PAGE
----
I want to start by saying working with Blue Cross was great. They aren’t the cheapest service (or the most expensive), but they know how to run a medical plan. They approve requests for medication immediately and if you need to call them, a human answers and spends as much time as necessary dealing with your issues. They are patient, intelligent, and care about their clients.

Amherst Campus

So why change? Because MassAdvantage is new plan. It’s hooked to the hospital and doctors we already use. Since it’s new, it offers a lot of perks including a dental plan that gives you a couple of thousand dollars (minus a 20% deductible) with two free cleanings, x-rays, fluoride treatments. Their eye care isn’t much — a piddly amount compared to the cost of eyeglasses, but there’s one thing they have agreed to do that made them an instant winner.

I won the battle to have Garry’s hearing apparatus covered under prosthetic devices which means that though we’ll have a deductible, that can be arranged as small payments. We won’t have to worry that we’ll never be able to pay for new equipment.

I’ve said from the beginning that it was absurd to perform this surgery which REMOVES all the hearing parts in the ear and replaces them with an electronic device. This device is inside Garry’s head and his hearing machinery attaches to his skull with magnets. So this is not a standard hearing aid by any means and without it, Garry has no hearing at all.

Consultation and testing – hearing equipment
Nicole Seymour, audiologist on the job!

I said that to assume that elderly people living on fixed incomes could come up with a huge amount of money is unrealistic and wrong. Lack of hearing makes communications with the rest of the world impossible. Garry has no knowledge of Brail or sign language. Without being able to hear, he can’t respond. This matters. That I somehow managed to get the hospital to reclassify this equipment is probably my top achievement of the past five years. And I did it using logic and explanation of why I felt that the system was broken and should be fixed. In this world, that’s such a rarity I can hardly believe I did it.

This also means that everyone who needs to use such hearing machines will benefit from this decision. When I went to Blue Cross with this issue, they said “no” without any wiggle room.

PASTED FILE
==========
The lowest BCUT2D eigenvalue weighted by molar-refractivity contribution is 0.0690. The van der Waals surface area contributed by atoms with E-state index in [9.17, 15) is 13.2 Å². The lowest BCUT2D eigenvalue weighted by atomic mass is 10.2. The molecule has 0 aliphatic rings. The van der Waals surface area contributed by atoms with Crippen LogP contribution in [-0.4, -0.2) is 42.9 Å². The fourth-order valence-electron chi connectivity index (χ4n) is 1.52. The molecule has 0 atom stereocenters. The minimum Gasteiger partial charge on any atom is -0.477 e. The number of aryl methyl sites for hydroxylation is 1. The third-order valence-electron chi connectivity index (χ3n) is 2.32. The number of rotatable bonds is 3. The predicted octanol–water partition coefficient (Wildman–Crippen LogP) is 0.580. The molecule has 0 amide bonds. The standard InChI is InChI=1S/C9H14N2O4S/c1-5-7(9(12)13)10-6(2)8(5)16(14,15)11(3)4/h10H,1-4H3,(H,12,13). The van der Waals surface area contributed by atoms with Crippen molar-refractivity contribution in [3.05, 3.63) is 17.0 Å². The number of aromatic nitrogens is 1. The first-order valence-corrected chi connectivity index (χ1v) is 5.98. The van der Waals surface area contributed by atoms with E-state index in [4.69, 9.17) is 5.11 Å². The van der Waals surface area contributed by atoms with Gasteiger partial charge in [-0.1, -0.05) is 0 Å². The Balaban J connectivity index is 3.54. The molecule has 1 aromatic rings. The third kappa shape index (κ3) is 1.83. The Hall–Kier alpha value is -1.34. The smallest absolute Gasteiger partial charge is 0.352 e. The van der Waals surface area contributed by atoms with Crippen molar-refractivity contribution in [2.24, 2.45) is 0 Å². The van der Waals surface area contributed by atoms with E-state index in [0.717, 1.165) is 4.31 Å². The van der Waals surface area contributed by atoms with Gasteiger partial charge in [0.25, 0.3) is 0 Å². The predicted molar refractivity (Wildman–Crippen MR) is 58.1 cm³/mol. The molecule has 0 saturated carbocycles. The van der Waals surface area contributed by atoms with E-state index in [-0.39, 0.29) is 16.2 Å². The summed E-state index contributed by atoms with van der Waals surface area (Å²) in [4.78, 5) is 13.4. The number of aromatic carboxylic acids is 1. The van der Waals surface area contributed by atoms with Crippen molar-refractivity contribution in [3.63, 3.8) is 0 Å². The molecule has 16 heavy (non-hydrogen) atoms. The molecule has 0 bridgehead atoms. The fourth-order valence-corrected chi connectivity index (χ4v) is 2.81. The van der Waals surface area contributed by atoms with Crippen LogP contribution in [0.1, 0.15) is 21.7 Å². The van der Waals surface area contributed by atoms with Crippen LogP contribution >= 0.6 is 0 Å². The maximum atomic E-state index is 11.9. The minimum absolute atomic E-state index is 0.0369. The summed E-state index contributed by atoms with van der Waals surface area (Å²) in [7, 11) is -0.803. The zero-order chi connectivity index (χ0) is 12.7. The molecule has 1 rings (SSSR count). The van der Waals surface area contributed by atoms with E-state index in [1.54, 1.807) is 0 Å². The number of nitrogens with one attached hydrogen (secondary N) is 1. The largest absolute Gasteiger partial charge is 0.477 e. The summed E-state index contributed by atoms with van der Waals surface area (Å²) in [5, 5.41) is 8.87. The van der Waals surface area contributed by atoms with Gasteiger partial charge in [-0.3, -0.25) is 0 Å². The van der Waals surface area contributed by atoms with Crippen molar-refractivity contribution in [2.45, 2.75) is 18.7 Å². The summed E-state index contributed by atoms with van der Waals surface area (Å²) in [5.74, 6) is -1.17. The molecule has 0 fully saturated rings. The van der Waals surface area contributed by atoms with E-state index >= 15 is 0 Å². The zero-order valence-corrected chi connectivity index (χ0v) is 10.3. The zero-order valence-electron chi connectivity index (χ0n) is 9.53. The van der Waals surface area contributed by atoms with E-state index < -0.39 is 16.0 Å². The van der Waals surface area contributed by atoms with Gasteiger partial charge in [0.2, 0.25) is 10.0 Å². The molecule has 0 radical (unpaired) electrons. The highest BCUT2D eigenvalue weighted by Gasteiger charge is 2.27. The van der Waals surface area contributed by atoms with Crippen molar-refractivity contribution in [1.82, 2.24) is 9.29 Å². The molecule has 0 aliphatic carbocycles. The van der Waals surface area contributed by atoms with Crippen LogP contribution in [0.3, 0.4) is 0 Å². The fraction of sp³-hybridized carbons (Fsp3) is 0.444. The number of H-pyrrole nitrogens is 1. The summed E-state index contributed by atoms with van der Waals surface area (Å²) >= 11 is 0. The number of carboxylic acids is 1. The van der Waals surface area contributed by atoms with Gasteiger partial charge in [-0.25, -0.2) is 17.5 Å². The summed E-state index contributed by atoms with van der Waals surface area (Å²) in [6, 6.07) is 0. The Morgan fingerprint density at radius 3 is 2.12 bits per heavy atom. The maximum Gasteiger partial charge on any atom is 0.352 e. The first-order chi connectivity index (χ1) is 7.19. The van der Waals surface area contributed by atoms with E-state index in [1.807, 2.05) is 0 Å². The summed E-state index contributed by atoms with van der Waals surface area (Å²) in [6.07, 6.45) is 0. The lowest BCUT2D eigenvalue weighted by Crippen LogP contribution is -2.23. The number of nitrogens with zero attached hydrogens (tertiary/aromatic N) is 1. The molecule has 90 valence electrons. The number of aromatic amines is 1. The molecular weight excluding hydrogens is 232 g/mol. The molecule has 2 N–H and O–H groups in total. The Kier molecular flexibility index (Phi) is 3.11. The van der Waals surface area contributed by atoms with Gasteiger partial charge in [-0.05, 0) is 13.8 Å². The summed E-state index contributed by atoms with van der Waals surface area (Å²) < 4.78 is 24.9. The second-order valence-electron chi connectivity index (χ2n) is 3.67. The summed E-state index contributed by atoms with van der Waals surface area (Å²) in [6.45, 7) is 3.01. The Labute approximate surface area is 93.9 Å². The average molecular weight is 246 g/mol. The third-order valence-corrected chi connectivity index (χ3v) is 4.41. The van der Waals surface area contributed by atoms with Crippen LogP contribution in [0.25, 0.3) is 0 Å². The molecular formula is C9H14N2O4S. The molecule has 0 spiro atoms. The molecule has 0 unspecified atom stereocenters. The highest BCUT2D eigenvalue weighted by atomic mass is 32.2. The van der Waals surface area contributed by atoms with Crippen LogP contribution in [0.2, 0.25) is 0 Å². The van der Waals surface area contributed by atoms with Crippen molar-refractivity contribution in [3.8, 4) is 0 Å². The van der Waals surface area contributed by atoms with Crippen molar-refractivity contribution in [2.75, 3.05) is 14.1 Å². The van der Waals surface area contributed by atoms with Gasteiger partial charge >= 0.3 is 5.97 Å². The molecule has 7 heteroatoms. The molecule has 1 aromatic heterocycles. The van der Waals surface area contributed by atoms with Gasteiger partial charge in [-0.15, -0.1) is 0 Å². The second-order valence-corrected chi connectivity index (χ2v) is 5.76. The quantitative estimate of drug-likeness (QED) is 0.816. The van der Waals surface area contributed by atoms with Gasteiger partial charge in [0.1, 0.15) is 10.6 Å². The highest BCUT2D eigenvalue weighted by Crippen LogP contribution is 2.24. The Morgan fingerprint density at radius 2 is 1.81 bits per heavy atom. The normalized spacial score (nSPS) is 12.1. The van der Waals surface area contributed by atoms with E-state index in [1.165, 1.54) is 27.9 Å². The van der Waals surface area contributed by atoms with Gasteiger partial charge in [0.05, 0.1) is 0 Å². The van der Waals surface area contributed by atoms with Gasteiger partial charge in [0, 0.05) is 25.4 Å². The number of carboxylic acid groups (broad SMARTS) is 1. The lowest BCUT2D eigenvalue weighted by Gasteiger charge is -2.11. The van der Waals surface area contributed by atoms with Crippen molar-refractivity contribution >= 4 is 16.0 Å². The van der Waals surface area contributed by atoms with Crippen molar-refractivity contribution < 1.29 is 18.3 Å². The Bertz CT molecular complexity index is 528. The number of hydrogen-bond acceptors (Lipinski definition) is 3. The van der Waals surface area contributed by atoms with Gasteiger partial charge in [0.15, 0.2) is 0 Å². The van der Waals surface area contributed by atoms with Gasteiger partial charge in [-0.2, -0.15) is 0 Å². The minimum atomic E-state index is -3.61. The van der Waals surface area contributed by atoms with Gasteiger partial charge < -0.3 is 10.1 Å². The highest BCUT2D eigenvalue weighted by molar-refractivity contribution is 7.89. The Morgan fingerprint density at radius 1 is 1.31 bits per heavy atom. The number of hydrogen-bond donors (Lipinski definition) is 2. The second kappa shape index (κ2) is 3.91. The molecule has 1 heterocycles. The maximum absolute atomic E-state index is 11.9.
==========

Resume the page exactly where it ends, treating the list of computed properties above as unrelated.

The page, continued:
More hearing tests

MassAdvantage said YES.

For us, this made a HUGE difference. They have other nice touches including free visits to ones primary care doctor, no monthly payments other than what you normally pay to Medicare for parts A, B and D (prescriptions). They have low prices for generic medications and even the more expensive tier medications are less costly than what I’ve been paying. Things like CATscans and MRIs are $200 — not $2000. And, of course, all our doctors, except one of mine, are part of the UMass medical system already. We aren’t going to have to change much of anything, not even prescriptions.

Cochlear implant hearing technology

How good a job will they do? I’m sure it will be bumpy at first. But the up side is they have excellent doctors and top quality facilities. If they can’t deal with a problem at one facility, they also have major hospitals in Boston, Amherst, Dartmouth, and Lowell. UMass Worcester is a hospital, but it is considered part of the UMass Medical School complex in Worcester. UMass is huge and occupies miles from downtown Worcester to the river. That’s miles of huge buildings for various things from hearts to eyes.

I did my homework. I realize it’s a new program. They have hired a specialized company to run it which might make it work out better. And they will enable Garry to get his hearing apparatus repaired and if he needs to replace something, we might be able to really do it!

Now, if only my teeth will hold up until we switch plans next January!

Categories: #Health, #HealthInsurance, #Medicare, Anecdote, Hearing, Hospital, UMass Memorial

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16 replies

  1. I am working on it now. Part D is my concern since I am taking meds no one wants to cover, even advantage plans. My cheapest out-of-pocket if I need nothing new is about 12 grand for D alone, not to mention the supplement.


    • Blue Cross’s advantage plant has significantly lowered their rates for that type of medication — really all meds that need to be taken regularly for diabetes, Hep C, Psoriatic arthritis, Aids, dementia (of all kinds). I know it’s different in each state, but it’s worth checking. They are still, in my opinion, the best provider. Even the value plan (it’s a PPO) we’ve got is very good.